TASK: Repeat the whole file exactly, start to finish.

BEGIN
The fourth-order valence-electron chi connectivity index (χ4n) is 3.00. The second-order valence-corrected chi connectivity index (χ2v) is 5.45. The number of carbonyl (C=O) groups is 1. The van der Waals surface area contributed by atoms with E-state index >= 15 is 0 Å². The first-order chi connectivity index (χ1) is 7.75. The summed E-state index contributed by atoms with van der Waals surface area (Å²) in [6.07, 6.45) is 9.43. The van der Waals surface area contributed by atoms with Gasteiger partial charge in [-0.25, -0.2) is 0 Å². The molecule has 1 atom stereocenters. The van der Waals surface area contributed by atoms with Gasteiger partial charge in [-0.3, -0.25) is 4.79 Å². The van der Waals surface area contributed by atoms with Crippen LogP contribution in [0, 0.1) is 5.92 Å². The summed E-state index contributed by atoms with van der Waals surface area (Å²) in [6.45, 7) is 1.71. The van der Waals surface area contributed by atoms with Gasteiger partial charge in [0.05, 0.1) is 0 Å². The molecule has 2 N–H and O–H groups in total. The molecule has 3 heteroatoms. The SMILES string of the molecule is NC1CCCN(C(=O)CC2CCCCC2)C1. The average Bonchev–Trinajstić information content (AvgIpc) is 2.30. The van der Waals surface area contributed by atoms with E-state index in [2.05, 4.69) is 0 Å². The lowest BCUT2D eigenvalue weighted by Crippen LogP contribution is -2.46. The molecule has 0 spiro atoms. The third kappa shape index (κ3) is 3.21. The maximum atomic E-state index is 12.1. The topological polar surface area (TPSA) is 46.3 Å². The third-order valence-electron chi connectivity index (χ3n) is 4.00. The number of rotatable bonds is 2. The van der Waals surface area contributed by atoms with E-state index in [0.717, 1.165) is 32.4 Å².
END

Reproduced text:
The fourth-order valence-electron chi connectivity index (χ4n) is 3.00. The second-order valence-corrected chi connectivity index (χ2v) is 5.45. The number of carbonyl (C=O) groups is 1. The van der Waals surface area contributed by atoms with E-state index >= 15 is 0 Å². The first-order chi connectivity index (χ1) is 7.75. The summed E-state index contributed by atoms with van der Waals surface area (Å²) in [6.07, 6.45) is 9.43. The van der Waals surface area contributed by atoms with Gasteiger partial charge in [-0.25, -0.2) is 0 Å². The molecule has 1 atom stereocenters. The van der Waals surface area contributed by atoms with Gasteiger partial charge in [-0.3, -0.25) is 4.79 Å². The van der Waals surface area contributed by atoms with Crippen LogP contribution in [0, 0.1) is 5.92 Å². The summed E-state index contributed by atoms with van der Waals surface area (Å²) in [6.45, 7) is 1.71. The van der Waals surface area contributed by atoms with Gasteiger partial charge in [0.05, 0.1) is 0 Å². The molecule has 2 N–H and O–H groups in total. The molecule has 3 heteroatoms. The SMILES string of the molecule is NC1CCCN(C(=O)CC2CCCCC2)C1. The average Bonchev–Trinajstić information content (AvgIpc) is 2.30. The van der Waals surface area contributed by atoms with E-state index in [2.05, 4.69) is 0 Å². The lowest BCUT2D eigenvalue weighted by Crippen LogP contribution is -2.46. The molecule has 0 spiro atoms. The third kappa shape index (κ3) is 3.21. The maximum atomic E-state index is 12.1. The topological polar surface area (TPSA) is 46.3 Å². The third-order valence-electron chi connectivity index (χ3n) is 4.00. The number of rotatable bonds is 2. The van der Waals surface area contributed by atoms with E-state index in [0.717, 1.165) is 32.4 Å².